I Was Foo Fighters’ Interpreter During Their Final Trip to Paraguay (Guest Column)

Lucas Ovelar, a self-described Foo Fighters superfan, worked for the band in the days leading up to Taylor Hawkins' tragic passing

Foo Fighters with Lucas Ovelar

Ed. Note: Lucas Ovelar is a teacher based in Paraguay who served as a tour guide and interpreter for Foo Fighters during their visit to Asunción on March 21st and 22nd — days before the tragic passing of his hero, drummer Taylor Hawkins. Ovelar was kind enough to recount his experience with Consequence.

Hi, my name is Lucas. I’m a teacher from Paraguay, South America, and the week of March 21st was probably the craziest week of my entire life. It all started that Monday when Foo Fighters, my favourite band ever, landed in my country for the first time ever. “The wheels were down,” one might say.

Imagine my excitement when I found out that the Mighty Foo Fighters, the band that soundtracked my life since I was a teen, were finally coming to my own country, to my own home city. For me it felt like the Pope was coming to town.

I had been been a fan of Foo Fighters since I was about 13 years old, and my entire teenage years were consumed by the band. So much so that my girlfriend Ailyn and I followed them whenever they toured South America, traveling to nearby countries like Argentina and Brasil. The passion we shared for the Foos tightened our bond. Our travels took us to unexpected locations in South America like Colombia and Chile, and as far away as Europe for shows in Spain, Belgium, and France.

Photo courtesy of Lucas Ovelar

One might think we were crazy, but Foo Fighters just brought so much joy and excitement to our lives. This all changed with the pandemic, of course; of all the things we missed most during those hard times, seeing the band perform live was at the top of the list.

After being hired by the local producers to serve as the band’s interpreter and tour guide, I arrived to Foo Fighters’ designated hotel in Asunción, Paraguay on March 21st. Upon their arrival, each member of the band greeted me, starting with the backup singers: Barbara, Samantha, and Laura. Then the band’s manager, followed by the crew, and finally the band: Rami, Pat, Chris, Nate, Dave, and Taylor.

That night they wanted to try Paraguayan beef, so we went to the best restaurant in town. They liked the food, and were super enthusiastic, talkative, and very easy to speak to. It was also obvious how much they were looking forward to playing here the following day. They went to bed that night expecting to perform at the festival the next day — but no one would imagine what destiny was preparing for all of us.

Taylor Hawkins with Lucas Ovelar
Taylor Hawkins with Lucas Ovelar, photo courtesy of Lucas Ovelar

On Tuesday, Foo Fighters were scheduled to headline the most important festival in the country, Asuncionico. Because of the pandemic, Paraguay hadn’t host such a large concert since 2019, and the country was brimming with excitement. In turn, the band was ready to storm the stage.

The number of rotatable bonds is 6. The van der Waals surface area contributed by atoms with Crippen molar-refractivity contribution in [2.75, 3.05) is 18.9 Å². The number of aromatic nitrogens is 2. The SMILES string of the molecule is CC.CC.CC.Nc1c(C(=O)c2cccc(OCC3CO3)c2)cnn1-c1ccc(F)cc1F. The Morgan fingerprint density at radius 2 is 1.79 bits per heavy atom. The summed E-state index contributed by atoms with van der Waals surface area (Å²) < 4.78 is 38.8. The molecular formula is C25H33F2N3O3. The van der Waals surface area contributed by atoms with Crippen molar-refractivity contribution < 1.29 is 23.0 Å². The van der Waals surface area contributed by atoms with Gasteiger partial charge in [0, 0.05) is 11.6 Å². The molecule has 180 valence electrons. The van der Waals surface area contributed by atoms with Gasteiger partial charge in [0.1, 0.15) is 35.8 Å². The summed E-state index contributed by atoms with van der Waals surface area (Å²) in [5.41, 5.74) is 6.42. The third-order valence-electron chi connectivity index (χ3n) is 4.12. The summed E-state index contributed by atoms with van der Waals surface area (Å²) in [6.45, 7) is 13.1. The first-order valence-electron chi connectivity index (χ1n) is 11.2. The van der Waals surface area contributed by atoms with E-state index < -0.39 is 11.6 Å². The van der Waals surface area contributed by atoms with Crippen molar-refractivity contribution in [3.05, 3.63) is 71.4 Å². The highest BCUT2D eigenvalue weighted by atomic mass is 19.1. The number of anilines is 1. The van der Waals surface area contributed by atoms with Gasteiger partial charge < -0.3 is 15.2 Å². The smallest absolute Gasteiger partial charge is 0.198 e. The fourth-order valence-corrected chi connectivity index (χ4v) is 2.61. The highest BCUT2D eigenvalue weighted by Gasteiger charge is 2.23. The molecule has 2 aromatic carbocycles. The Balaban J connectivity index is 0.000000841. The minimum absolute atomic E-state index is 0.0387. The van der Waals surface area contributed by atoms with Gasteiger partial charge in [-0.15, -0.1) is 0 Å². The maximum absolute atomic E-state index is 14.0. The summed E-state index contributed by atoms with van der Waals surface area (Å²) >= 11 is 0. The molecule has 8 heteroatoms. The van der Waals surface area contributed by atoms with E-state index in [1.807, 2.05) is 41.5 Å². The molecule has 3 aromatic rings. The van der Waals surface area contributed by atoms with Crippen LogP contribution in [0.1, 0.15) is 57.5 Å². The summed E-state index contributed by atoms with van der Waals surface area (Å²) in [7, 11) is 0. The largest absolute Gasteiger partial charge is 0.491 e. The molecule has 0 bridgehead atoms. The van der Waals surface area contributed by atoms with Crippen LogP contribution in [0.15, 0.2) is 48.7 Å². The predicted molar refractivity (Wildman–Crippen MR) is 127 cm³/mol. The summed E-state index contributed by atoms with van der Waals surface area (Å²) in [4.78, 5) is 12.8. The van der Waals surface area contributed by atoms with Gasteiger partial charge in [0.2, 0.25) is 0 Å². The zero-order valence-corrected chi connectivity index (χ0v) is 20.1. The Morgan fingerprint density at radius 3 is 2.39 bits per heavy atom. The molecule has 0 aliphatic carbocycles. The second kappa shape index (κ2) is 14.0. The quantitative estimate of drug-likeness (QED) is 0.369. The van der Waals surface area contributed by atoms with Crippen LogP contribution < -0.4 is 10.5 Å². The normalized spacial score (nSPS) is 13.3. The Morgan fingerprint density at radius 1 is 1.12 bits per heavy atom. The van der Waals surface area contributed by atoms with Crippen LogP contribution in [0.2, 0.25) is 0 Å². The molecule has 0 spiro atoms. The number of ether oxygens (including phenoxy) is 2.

Sadly, the storm was literal that day. Just as Foo Fighters were getting ready to head to the venue, an unexpected storm flooded the streets, leaving the entire city under water. (It was the same storm that caused lightning to strike Miley Cyrus’ plane.) For safety measures, the festival was canceled.

That evening, a number of Foo Fighters fans congregated outside of the band’s hotel and began chanting their name. Among those present was a nine-year-old girl name Emma Sofía, who brought along her drum kit and began playing Foo Fighters songs in the middle of the street.

Taylor Hawkins with Emma Sofía
Taylor Hawkins with Emma Sofía

Within minutes, Taylor himself was outside of the hotel, greeting fans and promising to come back to Paraguay as soon as possible. He posed for photos (including with young Emma), and then returned to his room.

The following day, Foo Fighters were due to fly to Colombia ahead of their appearance at Bogotá’s Festival Estéro Picnic. Though still bummed about the previous evening’s rainout, the band’s members were noticeably excited about continuing their Latin American tour. Taylor, in particular, was happily chatting with bandmate Pat Smear about Foo Fighters’ recent on-stage collaboration with Perry Farrell.

Minutes before their departure, I asked them for a photograph, and they happily obliged. Without knowing it, I captured one of the last happy moments of the entire band together.

Two days later, on Friday, March 25th, the bad news arrived: Taylor Hawkins had passed away inside of his Bogotá hotel room. I was shocked and devastated. I still am.

They say “never meet your heroes,” because they will disappoint you. That didn’t apply to Taylor Hawkins. Before ever meeting Taylor, he had a monumental impact on my life. He was proof you could be a kick ass drummer, an awesome frontman, and an amazing human all at the same time and all while remaining humble. He was the reason I became a drummer in the first place, and he taught me to appreciate other rock greats like Roger Taylor, John “Bonzo” Bonham, and Neil Peart. All of these qualities and more were apparent when I lived out a real-life rock ‘n’ roll fairytale by spending two days with Hawkins and the rest of Foo Fighters.

As Dave Grohl sings, “It’s times like these you learn to live again/ It’s times like these you give and give again/ It’s times like these you learn to love again/ It’s times like these time and time again.” I hope the band and their fans can find peace in your heart in this unfortunate time. I love you, Oliver Taylor Hawkins, and will forever miss your kind soul.

You can follow Lucas on Twitter @lovelar23

Foo Fighters with Lucas Ovelar, photo courtesy of Lucas Ovelar
Foo Fighters with Lucas Ovelar, photo courtesy of Lucas Ovelar

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